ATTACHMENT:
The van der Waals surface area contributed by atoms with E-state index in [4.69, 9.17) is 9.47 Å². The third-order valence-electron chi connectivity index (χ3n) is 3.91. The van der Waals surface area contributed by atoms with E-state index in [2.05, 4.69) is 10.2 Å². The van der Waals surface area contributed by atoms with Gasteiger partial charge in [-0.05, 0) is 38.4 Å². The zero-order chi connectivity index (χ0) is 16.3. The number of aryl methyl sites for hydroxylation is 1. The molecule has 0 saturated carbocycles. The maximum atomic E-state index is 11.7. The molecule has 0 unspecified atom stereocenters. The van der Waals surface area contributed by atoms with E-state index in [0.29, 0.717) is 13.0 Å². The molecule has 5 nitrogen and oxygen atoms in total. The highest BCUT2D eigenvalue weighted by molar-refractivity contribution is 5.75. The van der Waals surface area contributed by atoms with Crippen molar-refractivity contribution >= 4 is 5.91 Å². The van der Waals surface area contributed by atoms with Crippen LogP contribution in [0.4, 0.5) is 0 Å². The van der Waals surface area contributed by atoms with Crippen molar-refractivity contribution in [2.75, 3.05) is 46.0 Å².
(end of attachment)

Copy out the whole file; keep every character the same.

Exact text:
The van der Waals surface area contributed by atoms with E-state index in [4.69, 9.17) is 9.47 Å². The third-order valence-electron chi connectivity index (χ3n) is 3.91. The van der Waals surface area contributed by atoms with E-state index in [2.05, 4.69) is 10.2 Å². The van der Waals surface area contributed by atoms with Gasteiger partial charge in [-0.05, 0) is 38.4 Å². The zero-order chi connectivity index (χ0) is 16.3. The number of aryl methyl sites for hydroxylation is 1. The molecule has 0 saturated carbocycles. The maximum atomic E-state index is 11.7. The molecule has 0 unspecified atom stereocenters. The van der Waals surface area contributed by atoms with E-state index in [0.29, 0.717) is 13.0 Å². The molecule has 5 nitrogen and oxygen atoms in total. The highest BCUT2D eigenvalue weighted by molar-refractivity contribution is 5.75. The van der Waals surface area contributed by atoms with Crippen molar-refractivity contribution >= 4 is 5.91 Å². The van der Waals surface area contributed by atoms with Crippen LogP contribution in [0.4, 0.5) is 0 Å². The van der Waals surface area contributed by atoms with Crippen molar-refractivity contribution in [2.75, 3.05) is 46.0 Å².